State of North Queensland

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North Queensland is a proposed state of Australia.

Proposed North Queensland flag

In 1852, John Dunmore Lang proposed – in his book Freedom and Independence for the Golden Lands of Australia: the right of the colonies, and the interest of Britain and of the world - the division of the future colony of Queensland into three subdivisions.[1]

A committee of businessmen in Townsville first pushed for a separate state in July 1882.[2]

The separatist movement in North Queensland was fostered by the sugar planters, who saw the existence of the sugar industry threatened by the "abolitionist" movement in South Queensland for the suppression of Kanaka labour.[3]

Queensland divisions

One proposal is that Queensland should be divided by the 22nd parallel with the boundary running just south of Sarina on the coast to the Northern Territory border between Boulia and Mount Isa, and the capital would be Sellheim, near Charters Towers, to overcome rivalry between Mackay, Townsville and Cairns.[4]

According to The Courier-Mail in 2010, the majority of North Queensland mayors were in favour of the separation from Queensland proper. Only 2 of the 100 delegates at the NQ Local Government Association meeting were against the proposal – the two being Mayor Val Schier (Cairns) and Mayor Ben Callcott (Charters Towers).[5]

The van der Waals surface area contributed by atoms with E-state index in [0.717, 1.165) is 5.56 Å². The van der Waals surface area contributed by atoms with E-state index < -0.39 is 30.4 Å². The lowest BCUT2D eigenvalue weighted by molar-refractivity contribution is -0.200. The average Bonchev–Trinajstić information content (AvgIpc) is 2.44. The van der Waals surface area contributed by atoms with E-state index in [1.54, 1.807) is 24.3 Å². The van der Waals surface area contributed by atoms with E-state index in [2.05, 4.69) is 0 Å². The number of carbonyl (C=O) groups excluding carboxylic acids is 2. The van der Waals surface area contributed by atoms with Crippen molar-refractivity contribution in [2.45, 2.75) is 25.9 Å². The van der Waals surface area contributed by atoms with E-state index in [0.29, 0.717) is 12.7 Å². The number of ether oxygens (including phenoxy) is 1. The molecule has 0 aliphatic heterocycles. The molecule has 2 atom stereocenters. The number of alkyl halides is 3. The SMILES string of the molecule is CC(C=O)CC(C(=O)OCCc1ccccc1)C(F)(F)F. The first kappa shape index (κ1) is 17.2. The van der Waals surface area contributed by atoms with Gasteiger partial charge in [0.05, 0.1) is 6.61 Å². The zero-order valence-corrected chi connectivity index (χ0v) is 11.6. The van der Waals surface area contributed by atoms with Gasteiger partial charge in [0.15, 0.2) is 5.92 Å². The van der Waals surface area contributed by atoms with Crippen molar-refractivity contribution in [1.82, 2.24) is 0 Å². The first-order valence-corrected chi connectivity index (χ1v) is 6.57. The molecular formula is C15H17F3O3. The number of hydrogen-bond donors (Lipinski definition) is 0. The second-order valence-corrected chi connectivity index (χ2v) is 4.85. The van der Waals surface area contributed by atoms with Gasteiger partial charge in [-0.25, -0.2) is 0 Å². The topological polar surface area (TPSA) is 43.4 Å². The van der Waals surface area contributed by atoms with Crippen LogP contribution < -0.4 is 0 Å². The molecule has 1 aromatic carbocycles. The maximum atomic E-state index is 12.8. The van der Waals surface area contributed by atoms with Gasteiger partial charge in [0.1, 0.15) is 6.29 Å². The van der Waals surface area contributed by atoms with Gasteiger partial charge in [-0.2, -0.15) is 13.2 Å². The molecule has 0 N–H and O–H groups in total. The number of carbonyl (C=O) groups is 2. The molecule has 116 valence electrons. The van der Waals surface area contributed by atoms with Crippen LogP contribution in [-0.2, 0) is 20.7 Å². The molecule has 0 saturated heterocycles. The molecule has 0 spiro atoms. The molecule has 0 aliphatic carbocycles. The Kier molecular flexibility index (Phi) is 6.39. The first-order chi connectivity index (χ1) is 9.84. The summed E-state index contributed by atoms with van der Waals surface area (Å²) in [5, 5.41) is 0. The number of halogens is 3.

In 2013, social demographer Bernard Salt said that Townsville would go from regional powerhouse to metropolitan city by 2026, and that there are fewer people living in the state of Tasmania than in North Queensland.[6]

Supporters of the North Queensland state include Geoffrey Blainey,[7] and Members of Parliament Clive Palmer and Bob Katter.[8][9]

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References[edit]

Coordinates: 18°37′47″S 143°43′55″E / 18.6297°S 143.7320°E / -18.6297; 143.7320